Shaktivel Idliwala

The idlis looked inviting. More importantly, my stomach was growling. I watched the elderly man in his apron for a couple of minutes. There was a continuous stream of customers and one could say that business was brisk. It was close to lunch time and I couldn’t wait till I reached home that was a two-and-a-half km walk away.

Shaktivel

His bicycle said ‘Shaktivel Idliwala’. “Eat here or parcel?”, he asked in Hindi. He was surprised to hear me reply in Tamil. “From where?” He was more surprised that I was not from a place in Tamil Nadu!

Shaktivel Idliwala

He handed me a cone made with torn-out telephone directory pages lined with a plastic sheet, containing five or six soft idlis with sambhar and chutney.

I sat myself on the ledge of the compound wall of the Samata Nagar bus stand (Thakur Village, Kandivali East) to eat. This bicycle eatery occupies a small portion of the footpath here, in between the trees. Several people came, ate, paid and went. Many seemed to be regulars for they were served without having to say anything, and some were in a hurry, maybe to get to afternoon school, college or work. Those who asked for vadas were disappointed as the day’s stock was finished.

Shaktivel 3

Shaktivel 4

The entire set up was compactly impressive. A large steel vessel with lid was tied behind the bicycle seat, with the idlis inside. Specially fabricated grills on either side of the rear wheel held large bottles of water, for customers to drink and wash their hands.Two bags hung on the handle bar, to hold steel containers with sambhar and chutney, and the telephone directory, plastic sheets, wiping cloths and other things he would need.

Most striking was the large rice sack that hung at the back of the cycle. After eating, people would wipe their hands on the paper from which they ate, and then throw this into the sack. There was the odd paper dropped by some careless customers, but the place around the cycle was more or less litter free. An excellent model for any roadside eatery to follow.

Shaktivel has been pedalling idlis (literally!) at Thakur Village since 1983. He’s originally from Tirunelveli in Tamil Nadu. (Most of the idli sellers on the Mumbai roads are!) As it was lunch hour, he was so busy that that I didn’t get to talk to him much. With his permission I took a few pictures of his set-up, asked him to pack a few of his delicious idlis to carry back home, paid (Rs 20 per plate) and left.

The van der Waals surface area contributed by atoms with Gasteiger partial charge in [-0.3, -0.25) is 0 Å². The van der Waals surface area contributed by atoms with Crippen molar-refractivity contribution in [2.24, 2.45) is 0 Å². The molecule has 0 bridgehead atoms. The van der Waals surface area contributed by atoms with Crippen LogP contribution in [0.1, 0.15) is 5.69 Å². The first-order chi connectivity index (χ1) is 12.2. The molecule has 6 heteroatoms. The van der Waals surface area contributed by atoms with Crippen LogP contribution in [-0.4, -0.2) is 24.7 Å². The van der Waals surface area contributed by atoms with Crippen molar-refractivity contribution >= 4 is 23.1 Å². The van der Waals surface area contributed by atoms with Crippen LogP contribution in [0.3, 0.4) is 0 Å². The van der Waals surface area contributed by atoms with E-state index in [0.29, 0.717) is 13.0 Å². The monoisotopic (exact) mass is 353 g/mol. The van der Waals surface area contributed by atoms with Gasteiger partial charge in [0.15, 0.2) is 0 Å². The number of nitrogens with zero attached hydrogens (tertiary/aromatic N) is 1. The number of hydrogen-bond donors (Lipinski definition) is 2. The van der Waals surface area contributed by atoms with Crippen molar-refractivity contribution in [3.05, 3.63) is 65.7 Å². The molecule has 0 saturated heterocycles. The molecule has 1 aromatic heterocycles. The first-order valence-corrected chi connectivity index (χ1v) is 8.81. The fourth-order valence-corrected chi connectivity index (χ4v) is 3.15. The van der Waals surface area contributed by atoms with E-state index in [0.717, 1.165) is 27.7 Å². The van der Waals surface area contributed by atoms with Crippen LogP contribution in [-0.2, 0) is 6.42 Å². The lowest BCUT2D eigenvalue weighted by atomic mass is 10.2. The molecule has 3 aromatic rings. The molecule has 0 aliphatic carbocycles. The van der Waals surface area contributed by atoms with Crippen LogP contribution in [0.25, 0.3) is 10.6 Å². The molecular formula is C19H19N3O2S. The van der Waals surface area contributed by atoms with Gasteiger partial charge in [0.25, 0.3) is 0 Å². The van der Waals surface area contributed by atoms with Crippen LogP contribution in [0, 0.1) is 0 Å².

A few days later, on 30th March, was World Idli Day. It was early in the morning and I was at the same footpath, but in Shaktivel’s place was someone else. It was Subramaniam, Shaktivel’s son. I discovered that they worked in shifts. Oblivious about the significance of the day, he was happy to talk about the food they served and the family business.

Subramaniam is one of four children. Two sisters are married and a younger brother is studying in college. He had to drop out of school as his dad met with an accident, and he had to take over at that time. “Dad has fallen off the cycle a few times… he’s got hit on the highway while cycling from Malad to here.”

The family lives in their own ground plus one house in Malad. The ground floor is used exclusively for idli making and they live upstairs. “Does your mom do the cooking?”, I asked. It turned out that the entire idli business is handled by the two men and the mother chips in only if required.

The day starts early. Shaktivel prepares the first lot of 325 idlis and about 70 vadas, while Subramaniam makes the chutney and sambhar. Subramaniam then leaves home on his cycle (they have two cycles) to reach their footpath spot by around 7:30 a.m. Shaktivel in the meantime prepares a second lot. He reaches with his stock at around 10:30 a.m., by which time Subramaniam is usually finishing the supply he brought, and he gets relieved. Located in the Thakur educational hub, during college time, sales is very good. During the exams, college holidays and rains, business is lower. Shaktivel is usually back home by about 2 p.m. Afternoon is rest time and then they need to start preparing for the next day.

“Idlis is what I know.”, says Shaktivel, “and this is what I will be doing as long as I can.” Same with Subramaniam. People need to eat, so business is assured… especially when my sons gobble up the delicious idlis and ask for more!

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